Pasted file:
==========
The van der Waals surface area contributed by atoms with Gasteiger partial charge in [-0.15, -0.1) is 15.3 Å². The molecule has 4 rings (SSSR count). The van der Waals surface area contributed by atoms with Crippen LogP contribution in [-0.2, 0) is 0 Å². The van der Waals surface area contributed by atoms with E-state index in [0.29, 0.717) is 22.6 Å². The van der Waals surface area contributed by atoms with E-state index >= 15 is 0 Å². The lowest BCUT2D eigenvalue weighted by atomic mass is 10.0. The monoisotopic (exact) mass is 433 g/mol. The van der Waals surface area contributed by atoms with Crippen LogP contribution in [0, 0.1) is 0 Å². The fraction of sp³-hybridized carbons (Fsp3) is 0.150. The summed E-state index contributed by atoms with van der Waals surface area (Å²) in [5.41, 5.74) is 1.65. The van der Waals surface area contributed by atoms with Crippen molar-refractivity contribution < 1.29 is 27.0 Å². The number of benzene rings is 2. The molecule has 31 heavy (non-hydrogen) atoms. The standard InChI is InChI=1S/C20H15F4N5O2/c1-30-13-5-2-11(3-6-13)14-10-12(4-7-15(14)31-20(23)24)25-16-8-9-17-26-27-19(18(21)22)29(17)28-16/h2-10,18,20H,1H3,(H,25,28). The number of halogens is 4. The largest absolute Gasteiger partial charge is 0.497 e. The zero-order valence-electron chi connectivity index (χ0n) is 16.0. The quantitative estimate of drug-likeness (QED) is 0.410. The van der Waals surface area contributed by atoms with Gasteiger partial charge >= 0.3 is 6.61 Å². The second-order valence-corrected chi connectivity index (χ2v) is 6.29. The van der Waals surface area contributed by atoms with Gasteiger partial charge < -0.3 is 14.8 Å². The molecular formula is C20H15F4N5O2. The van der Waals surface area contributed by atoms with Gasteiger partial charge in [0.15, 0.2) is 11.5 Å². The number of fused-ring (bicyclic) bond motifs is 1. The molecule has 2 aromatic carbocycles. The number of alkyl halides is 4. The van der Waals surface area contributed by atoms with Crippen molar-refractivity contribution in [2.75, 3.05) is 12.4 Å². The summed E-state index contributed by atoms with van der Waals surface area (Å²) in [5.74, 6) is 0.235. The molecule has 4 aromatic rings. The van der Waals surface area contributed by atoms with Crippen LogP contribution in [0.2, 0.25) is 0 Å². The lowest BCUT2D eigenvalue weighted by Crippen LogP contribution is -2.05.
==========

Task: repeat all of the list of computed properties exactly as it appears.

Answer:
The van der Waals surface area contributed by atoms with Gasteiger partial charge in [-0.15, -0.1) is 15.3 Å². The molecule has 4 rings (SSSR count). The van der Waals surface area contributed by atoms with Crippen LogP contribution in [-0.2, 0) is 0 Å². The van der Waals surface area contributed by atoms with E-state index in [0.29, 0.717) is 22.6 Å². The van der Waals surface area contributed by atoms with E-state index >= 15 is 0 Å². The lowest BCUT2D eigenvalue weighted by atomic mass is 10.0. The monoisotopic (exact) mass is 433 g/mol. The van der Waals surface area contributed by atoms with Crippen LogP contribution in [0, 0.1) is 0 Å². The fraction of sp³-hybridized carbons (Fsp3) is 0.150. The summed E-state index contributed by atoms with van der Waals surface area (Å²) in [5.41, 5.74) is 1.65. The van der Waals surface area contributed by atoms with Crippen molar-refractivity contribution < 1.29 is 27.0 Å². The number of benzene rings is 2. The molecule has 31 heavy (non-hydrogen) atoms. The standard InChI is InChI=1S/C20H15F4N5O2/c1-30-13-5-2-11(3-6-13)14-10-12(4-7-15(14)31-20(23)24)25-16-8-9-17-26-27-19(18(21)22)29(17)28-16/h2-10,18,20H,1H3,(H,25,28). The number of halogens is 4. The largest absolute Gasteiger partial charge is 0.497 e. The zero-order valence-electron chi connectivity index (χ0n) is 16.0. The quantitative estimate of drug-likeness (QED) is 0.410. The van der Waals surface area contributed by atoms with Gasteiger partial charge >= 0.3 is 6.61 Å². The second-order valence-corrected chi connectivity index (χ2v) is 6.29. The van der Waals surface area contributed by atoms with Gasteiger partial charge < -0.3 is 14.8 Å². The molecular formula is C20H15F4N5O2. The van der Waals surface area contributed by atoms with Gasteiger partial charge in [0.15, 0.2) is 11.5 Å². The number of fused-ring (bicyclic) bond motifs is 1. The molecule has 2 aromatic carbocycles. The number of alkyl halides is 4. The van der Waals surface area contributed by atoms with Crippen molar-refractivity contribution in [2.75, 3.05) is 12.4 Å². The summed E-state index contributed by atoms with van der Waals surface area (Å²) in [5.74, 6) is 0.235. The molecule has 4 aromatic rings. The van der Waals surface area contributed by atoms with Crippen LogP contribution in [0.2, 0.25) is 0 Å². The lowest BCUT2D eigenvalue weighted by Crippen LogP contribution is -2.05.